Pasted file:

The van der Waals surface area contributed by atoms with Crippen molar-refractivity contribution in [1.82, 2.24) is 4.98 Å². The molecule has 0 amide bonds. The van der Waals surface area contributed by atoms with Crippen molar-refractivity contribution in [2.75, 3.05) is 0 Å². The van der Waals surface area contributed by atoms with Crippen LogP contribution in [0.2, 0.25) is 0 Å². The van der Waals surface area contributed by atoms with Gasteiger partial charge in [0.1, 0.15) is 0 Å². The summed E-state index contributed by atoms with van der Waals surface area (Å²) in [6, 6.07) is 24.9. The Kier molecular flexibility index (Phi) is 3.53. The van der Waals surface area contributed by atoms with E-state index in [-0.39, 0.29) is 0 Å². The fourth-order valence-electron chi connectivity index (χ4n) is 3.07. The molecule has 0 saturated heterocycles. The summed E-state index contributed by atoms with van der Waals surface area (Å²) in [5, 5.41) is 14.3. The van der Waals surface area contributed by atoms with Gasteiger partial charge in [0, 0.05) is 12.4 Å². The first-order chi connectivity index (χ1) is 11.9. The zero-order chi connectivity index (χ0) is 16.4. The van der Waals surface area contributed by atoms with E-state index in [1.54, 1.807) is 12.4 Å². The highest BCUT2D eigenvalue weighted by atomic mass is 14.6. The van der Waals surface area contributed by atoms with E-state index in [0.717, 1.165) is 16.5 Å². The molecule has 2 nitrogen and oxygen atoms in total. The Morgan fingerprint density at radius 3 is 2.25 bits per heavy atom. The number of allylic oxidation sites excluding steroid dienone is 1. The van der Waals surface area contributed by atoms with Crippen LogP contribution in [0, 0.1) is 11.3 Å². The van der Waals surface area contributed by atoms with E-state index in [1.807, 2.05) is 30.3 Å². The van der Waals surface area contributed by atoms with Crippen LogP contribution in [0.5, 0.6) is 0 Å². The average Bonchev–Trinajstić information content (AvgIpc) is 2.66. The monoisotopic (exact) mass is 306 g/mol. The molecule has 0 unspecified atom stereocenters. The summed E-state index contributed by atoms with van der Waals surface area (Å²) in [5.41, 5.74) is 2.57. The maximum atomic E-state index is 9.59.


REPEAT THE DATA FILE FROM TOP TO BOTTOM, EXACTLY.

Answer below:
The van der Waals surface area contributed by atoms with Crippen molar-refractivity contribution in [1.82, 2.24) is 4.98 Å². The molecule has 0 amide bonds. The van der Waals surface area contributed by atoms with Crippen molar-refractivity contribution in [2.75, 3.05) is 0 Å². The van der Waals surface area contributed by atoms with Crippen LogP contribution in [0.2, 0.25) is 0 Å². The van der Waals surface area contributed by atoms with Gasteiger partial charge in [0.1, 0.15) is 0 Å². The summed E-state index contributed by atoms with van der Waals surface area (Å²) in [6, 6.07) is 24.9. The Kier molecular flexibility index (Phi) is 3.53. The van der Waals surface area contributed by atoms with E-state index in [-0.39, 0.29) is 0 Å². The fourth-order valence-electron chi connectivity index (χ4n) is 3.07. The molecule has 0 saturated heterocycles. The summed E-state index contributed by atoms with van der Waals surface area (Å²) in [5, 5.41) is 14.3. The van der Waals surface area contributed by atoms with Gasteiger partial charge in [0, 0.05) is 12.4 Å². The first-order chi connectivity index (χ1) is 11.9. The zero-order chi connectivity index (χ0) is 16.4. The van der Waals surface area contributed by atoms with E-state index in [1.54, 1.807) is 12.4 Å². The highest BCUT2D eigenvalue weighted by atomic mass is 14.6. The van der Waals surface area contributed by atoms with E-state index in [0.717, 1.165) is 16.5 Å². The molecule has 2 nitrogen and oxygen atoms in total. The Morgan fingerprint density at radius 3 is 2.25 bits per heavy atom. The number of allylic oxidation sites excluding steroid dienone is 1. The van der Waals surface area contributed by atoms with Crippen LogP contribution in [0, 0.1) is 11.3 Å². The van der Waals surface area contributed by atoms with E-state index in [1.807, 2.05) is 30.3 Å². The van der Waals surface area contributed by atoms with Crippen LogP contribution in [0.5, 0.6) is 0 Å². The average Bonchev–Trinajstić information content (AvgIpc) is 2.66. The monoisotopic (exact) mass is 306 g/mol. The molecule has 0 unspecified atom stereocenters. The summed E-state index contributed by atoms with van der Waals surface area (Å²) in [5.41, 5.74) is 2.57. The maximum atomic E-state index is 9.59.